It's a love-hate genre. Often most people can't stomach the shaky camera movements long enough to finish the film whilst others more or less just despise their existence. However, as I said with the Torture Porn sub-genre (that has basically fallen asleep now thanks to these) it'll one day be looked back on like the slasher genre, maybe not as loved but remembered as a part of horror no less. Art reflects the current flow of the world, the same reason we've been seeing a rush of End of Ze World films is the same reason we've been seeing a slew of Found Footage films in the past few years; it's what our culture is reflecting. Our lives are rapidly lapsing into a technologically dominant society (which could be good or bad, we'll see how it turns out) and its inevitable that smartphones and facebook are seeping their way into film's plots. With the Found Footage films approaching them as real-life captures of horror instills doubt initially, but as the film goes on you start to second guess it and then you find yourself on Google trying to decipher the fact from the fiction. Or maybe you just sit there with your arms crossed and hate them all the way through, but to each his own. Whichever is your preference is for watching them here are my Top Five Found Footage Films (thus far):
Cannibal Holocaust falls low on this list because it wasn't approached as real, but it uses the same stylized camera movements found in the sub-genre and there are very real images in it. For that Cannibal Holocaust is really less remembered as a prerequisite for the sub-genre and more as a force of its own. It's a sonnet of human brutality, with an explicit honesty that is harsh to the viewers' tolerance. It's bigger than the genre because it is simply a fantastic exploitation film with a highly iconic image of horror and it existed before the time of the internet. There isn't quite a film like it. But less of why its great in itself and more as to why it's a good found footage film. Despite a misconception on most Cannibal Holocaust has a well thought concept about a couple of filmmakers who's found footage reveals the final moments of their lives as they document a tribe of cannibals in the Amazon. The film depicts violent, primitive, and often sadistic acts by the tribe and of the filmmakers, asking who's really the savage and who isn't. The graphic brutality of the real animal killings is about as close as its get to real without being snuff and has a strong effect when watching. Its a manifesto for cannibal films, a still to this day taboo watch, and among many other notaries it is also one of the first incarnations of the found footage genre. Cannibal Holocaust is a horror-must, found footage or not.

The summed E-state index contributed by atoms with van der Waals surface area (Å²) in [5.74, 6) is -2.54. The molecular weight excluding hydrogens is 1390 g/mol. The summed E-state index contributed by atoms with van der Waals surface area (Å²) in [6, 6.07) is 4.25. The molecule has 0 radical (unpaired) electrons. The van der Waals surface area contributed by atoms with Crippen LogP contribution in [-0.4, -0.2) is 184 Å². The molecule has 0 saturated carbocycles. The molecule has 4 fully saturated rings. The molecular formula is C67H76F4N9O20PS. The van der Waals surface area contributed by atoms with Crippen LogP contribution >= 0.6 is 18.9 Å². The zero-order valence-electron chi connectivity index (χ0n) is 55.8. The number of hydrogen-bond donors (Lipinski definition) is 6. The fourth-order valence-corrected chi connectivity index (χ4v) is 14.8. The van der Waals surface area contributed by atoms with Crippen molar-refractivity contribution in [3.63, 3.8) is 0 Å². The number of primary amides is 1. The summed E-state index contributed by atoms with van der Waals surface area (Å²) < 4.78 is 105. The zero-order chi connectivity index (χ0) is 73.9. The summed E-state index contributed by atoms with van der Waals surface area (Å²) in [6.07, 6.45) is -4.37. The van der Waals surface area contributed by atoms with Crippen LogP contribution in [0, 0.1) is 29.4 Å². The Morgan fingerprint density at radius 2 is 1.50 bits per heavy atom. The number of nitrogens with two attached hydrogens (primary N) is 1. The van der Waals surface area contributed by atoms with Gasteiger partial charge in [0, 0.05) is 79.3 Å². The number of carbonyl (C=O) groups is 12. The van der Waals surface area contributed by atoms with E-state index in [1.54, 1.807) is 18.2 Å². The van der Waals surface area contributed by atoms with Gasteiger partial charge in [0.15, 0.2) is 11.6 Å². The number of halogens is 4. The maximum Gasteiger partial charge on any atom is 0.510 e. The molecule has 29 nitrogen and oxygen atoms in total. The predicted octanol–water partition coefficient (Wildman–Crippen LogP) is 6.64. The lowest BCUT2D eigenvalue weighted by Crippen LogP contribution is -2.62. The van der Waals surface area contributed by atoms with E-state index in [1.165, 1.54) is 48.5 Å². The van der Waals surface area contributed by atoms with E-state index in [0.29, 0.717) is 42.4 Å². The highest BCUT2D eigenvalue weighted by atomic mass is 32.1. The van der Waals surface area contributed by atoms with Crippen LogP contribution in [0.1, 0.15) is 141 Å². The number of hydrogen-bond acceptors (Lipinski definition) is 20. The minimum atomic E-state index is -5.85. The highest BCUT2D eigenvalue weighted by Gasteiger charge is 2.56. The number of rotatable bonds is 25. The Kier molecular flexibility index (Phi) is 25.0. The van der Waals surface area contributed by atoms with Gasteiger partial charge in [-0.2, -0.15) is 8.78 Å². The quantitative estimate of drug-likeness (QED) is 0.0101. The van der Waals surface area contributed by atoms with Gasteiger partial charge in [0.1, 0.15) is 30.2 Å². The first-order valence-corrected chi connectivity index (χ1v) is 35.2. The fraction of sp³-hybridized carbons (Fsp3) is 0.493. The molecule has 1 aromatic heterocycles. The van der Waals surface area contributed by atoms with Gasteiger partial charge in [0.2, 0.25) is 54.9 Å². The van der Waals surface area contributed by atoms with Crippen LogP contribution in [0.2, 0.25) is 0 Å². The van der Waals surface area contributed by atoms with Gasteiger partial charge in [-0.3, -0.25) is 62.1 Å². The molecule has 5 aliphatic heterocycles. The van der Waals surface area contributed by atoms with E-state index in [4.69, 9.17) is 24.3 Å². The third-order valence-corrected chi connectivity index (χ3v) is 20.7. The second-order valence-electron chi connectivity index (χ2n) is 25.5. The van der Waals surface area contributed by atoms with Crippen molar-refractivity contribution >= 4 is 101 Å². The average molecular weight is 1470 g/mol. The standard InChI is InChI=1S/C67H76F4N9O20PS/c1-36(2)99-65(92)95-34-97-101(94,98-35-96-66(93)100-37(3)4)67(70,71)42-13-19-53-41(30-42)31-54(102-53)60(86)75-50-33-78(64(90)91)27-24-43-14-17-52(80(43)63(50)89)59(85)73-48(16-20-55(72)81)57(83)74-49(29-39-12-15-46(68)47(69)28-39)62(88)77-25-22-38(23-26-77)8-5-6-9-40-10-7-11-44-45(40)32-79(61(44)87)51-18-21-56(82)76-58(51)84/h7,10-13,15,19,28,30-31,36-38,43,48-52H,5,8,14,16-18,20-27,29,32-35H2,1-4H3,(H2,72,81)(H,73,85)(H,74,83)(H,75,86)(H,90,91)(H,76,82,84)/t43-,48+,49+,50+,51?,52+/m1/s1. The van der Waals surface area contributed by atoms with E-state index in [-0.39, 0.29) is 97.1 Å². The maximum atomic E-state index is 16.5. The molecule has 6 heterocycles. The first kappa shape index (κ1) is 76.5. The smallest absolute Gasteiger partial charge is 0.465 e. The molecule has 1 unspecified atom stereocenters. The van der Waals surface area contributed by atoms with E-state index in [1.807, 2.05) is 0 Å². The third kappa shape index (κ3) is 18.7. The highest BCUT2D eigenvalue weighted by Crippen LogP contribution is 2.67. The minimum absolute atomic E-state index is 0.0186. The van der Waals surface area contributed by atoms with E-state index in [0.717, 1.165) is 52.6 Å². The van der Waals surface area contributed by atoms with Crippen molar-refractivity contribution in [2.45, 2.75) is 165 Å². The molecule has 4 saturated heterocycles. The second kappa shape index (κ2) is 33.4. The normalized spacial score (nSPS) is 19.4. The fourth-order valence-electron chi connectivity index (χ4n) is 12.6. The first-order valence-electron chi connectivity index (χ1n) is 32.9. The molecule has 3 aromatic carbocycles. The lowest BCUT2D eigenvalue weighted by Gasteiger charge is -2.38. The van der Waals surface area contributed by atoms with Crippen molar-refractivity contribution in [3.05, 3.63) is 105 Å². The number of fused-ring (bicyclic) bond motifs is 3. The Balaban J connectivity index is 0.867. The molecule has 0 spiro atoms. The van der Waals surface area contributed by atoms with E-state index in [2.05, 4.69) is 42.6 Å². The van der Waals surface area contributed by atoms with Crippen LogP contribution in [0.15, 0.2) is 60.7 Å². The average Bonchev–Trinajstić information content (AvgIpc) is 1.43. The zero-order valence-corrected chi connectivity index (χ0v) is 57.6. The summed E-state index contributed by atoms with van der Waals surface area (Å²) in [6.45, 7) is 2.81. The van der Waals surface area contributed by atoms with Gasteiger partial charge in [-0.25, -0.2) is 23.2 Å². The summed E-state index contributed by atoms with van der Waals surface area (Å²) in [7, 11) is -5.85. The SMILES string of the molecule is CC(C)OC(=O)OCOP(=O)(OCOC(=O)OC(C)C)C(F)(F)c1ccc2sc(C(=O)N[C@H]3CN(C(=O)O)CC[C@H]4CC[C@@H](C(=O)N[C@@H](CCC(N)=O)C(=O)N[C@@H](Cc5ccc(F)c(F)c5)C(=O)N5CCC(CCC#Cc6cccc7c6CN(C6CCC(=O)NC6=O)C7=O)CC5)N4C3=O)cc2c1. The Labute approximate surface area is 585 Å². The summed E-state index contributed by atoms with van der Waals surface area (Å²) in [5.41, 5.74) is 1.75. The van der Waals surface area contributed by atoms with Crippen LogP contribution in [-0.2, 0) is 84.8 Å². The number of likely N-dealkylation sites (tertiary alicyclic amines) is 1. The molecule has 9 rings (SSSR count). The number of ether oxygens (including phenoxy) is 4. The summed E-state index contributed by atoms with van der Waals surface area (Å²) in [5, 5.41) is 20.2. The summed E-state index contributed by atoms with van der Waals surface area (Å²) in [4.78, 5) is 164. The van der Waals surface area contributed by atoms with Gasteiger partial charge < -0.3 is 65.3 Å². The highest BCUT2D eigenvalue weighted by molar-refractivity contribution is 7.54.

#4 Troll Hunter (2010)
At the risk of using the patter most commonly spoken by cant-speaking tweenagers, Troll Hunter is pretty legit. Its hard to imagine that a film that is not only a found footage entry but a documentary on the secret world of hunting trolls got a lot of recognition and praise. Of course though if you see Troll Hunter you can understand why because it really is that good. Not only original, exciting, and dare I say epic? Troll Hunter is a strong foreign film that only the Norweigns can pull off with the same seriousness and ease. It follows a group of filmmakers who in trying to expose a bear poacher instead find the best kept secret of trolls walking among us and meet the man who single-handedly takes them down at night. Hans is up there with the great movie monster hunters, including Van Helsing, Quinn from Jaws, and Daryl from The Walking Dead and worthily earns his spot. As does Troll Hunter on the any found footage list.